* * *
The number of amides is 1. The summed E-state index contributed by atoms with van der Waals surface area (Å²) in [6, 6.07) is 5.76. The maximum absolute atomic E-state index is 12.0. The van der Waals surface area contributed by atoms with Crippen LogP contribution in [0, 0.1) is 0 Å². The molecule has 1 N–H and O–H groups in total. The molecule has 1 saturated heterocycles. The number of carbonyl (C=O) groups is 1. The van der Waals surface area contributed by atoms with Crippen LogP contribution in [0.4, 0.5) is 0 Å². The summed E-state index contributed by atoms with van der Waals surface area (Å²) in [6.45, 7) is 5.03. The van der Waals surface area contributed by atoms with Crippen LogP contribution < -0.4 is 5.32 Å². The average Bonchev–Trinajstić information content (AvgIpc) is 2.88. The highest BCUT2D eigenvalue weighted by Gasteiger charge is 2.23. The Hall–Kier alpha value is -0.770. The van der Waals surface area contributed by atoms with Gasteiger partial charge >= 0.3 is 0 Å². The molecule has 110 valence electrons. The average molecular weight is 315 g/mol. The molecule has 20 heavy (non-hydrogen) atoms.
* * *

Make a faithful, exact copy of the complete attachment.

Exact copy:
The number of amides is 1. The summed E-state index contributed by atoms with van der Waals surface area (Å²) in [6, 6.07) is 5.76. The maximum absolute atomic E-state index is 12.0. The van der Waals surface area contributed by atoms with Crippen LogP contribution in [0, 0.1) is 0 Å². The molecule has 1 N–H and O–H groups in total. The molecule has 1 saturated heterocycles. The number of carbonyl (C=O) groups is 1. The van der Waals surface area contributed by atoms with Crippen LogP contribution in [0.4, 0.5) is 0 Å². The summed E-state index contributed by atoms with van der Waals surface area (Å²) in [6.45, 7) is 5.03. The van der Waals surface area contributed by atoms with Crippen LogP contribution < -0.4 is 5.32 Å². The average Bonchev–Trinajstić information content (AvgIpc) is 2.88. The highest BCUT2D eigenvalue weighted by Gasteiger charge is 2.23. The Hall–Kier alpha value is -0.770. The van der Waals surface area contributed by atoms with Gasteiger partial charge >= 0.3 is 0 Å². The molecule has 110 valence electrons. The average molecular weight is 315 g/mol. The molecule has 20 heavy (non-hydrogen) atoms.